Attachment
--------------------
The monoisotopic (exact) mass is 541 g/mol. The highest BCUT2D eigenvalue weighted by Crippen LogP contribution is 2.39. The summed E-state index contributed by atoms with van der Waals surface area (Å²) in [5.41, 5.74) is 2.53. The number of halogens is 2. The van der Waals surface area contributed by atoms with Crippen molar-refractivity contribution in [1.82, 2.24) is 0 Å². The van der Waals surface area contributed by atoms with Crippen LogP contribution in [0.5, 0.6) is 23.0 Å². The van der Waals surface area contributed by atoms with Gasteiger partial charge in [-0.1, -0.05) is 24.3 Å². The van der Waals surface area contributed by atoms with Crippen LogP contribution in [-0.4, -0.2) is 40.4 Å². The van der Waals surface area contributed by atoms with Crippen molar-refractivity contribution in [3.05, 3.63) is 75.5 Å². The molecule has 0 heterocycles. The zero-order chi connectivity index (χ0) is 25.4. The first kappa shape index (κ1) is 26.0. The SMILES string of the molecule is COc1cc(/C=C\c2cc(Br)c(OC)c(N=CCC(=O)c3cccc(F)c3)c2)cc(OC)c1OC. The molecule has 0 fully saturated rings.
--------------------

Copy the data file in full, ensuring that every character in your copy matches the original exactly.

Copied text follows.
The monoisotopic (exact) mass is 541 g/mol. The highest BCUT2D eigenvalue weighted by Crippen LogP contribution is 2.39. The summed E-state index contributed by atoms with van der Waals surface area (Å²) in [5.41, 5.74) is 2.53. The number of halogens is 2. The van der Waals surface area contributed by atoms with Crippen molar-refractivity contribution in [1.82, 2.24) is 0 Å². The van der Waals surface area contributed by atoms with Crippen LogP contribution in [0.5, 0.6) is 23.0 Å². The van der Waals surface area contributed by atoms with Gasteiger partial charge in [-0.1, -0.05) is 24.3 Å². The van der Waals surface area contributed by atoms with Crippen LogP contribution in [-0.4, -0.2) is 40.4 Å². The van der Waals surface area contributed by atoms with Crippen molar-refractivity contribution in [3.05, 3.63) is 75.5 Å². The molecule has 0 heterocycles. The zero-order chi connectivity index (χ0) is 25.4. The first kappa shape index (κ1) is 26.0. The SMILES string of the molecule is COc1cc(/C=C\c2cc(Br)c(OC)c(N=CCC(=O)c3cccc(F)c3)c2)cc(OC)c1OC. The molecule has 0 fully saturated rings.